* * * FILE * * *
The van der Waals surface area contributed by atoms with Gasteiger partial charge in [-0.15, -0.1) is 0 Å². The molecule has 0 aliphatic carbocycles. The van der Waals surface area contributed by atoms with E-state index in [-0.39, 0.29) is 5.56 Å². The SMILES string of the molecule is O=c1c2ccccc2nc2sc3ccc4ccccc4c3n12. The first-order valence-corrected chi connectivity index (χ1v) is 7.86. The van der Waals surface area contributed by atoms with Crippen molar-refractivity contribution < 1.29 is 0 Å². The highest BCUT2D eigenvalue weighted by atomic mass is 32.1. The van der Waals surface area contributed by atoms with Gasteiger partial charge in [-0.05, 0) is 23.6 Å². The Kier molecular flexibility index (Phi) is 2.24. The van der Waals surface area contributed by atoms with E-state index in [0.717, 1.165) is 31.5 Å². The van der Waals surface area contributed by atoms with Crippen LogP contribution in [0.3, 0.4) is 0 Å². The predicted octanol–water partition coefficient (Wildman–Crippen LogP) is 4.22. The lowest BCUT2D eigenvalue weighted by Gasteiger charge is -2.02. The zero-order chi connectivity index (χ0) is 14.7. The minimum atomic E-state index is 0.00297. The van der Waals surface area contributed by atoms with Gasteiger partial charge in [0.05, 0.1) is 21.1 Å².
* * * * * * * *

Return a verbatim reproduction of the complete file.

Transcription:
The van der Waals surface area contributed by atoms with Gasteiger partial charge in [-0.15, -0.1) is 0 Å². The molecule has 0 aliphatic carbocycles. The van der Waals surface area contributed by atoms with E-state index in [-0.39, 0.29) is 5.56 Å². The SMILES string of the molecule is O=c1c2ccccc2nc2sc3ccc4ccccc4c3n12. The first-order valence-corrected chi connectivity index (χ1v) is 7.86. The van der Waals surface area contributed by atoms with Crippen molar-refractivity contribution < 1.29 is 0 Å². The highest BCUT2D eigenvalue weighted by atomic mass is 32.1. The van der Waals surface area contributed by atoms with Gasteiger partial charge in [-0.05, 0) is 23.6 Å². The Kier molecular flexibility index (Phi) is 2.24. The van der Waals surface area contributed by atoms with E-state index in [0.717, 1.165) is 31.5 Å². The van der Waals surface area contributed by atoms with Crippen LogP contribution in [0.3, 0.4) is 0 Å². The predicted octanol–water partition coefficient (Wildman–Crippen LogP) is 4.22. The lowest BCUT2D eigenvalue weighted by Gasteiger charge is -2.02. The zero-order chi connectivity index (χ0) is 14.7. The minimum atomic E-state index is 0.00297. The van der Waals surface area contributed by atoms with Gasteiger partial charge in [0.05, 0.1) is 21.1 Å².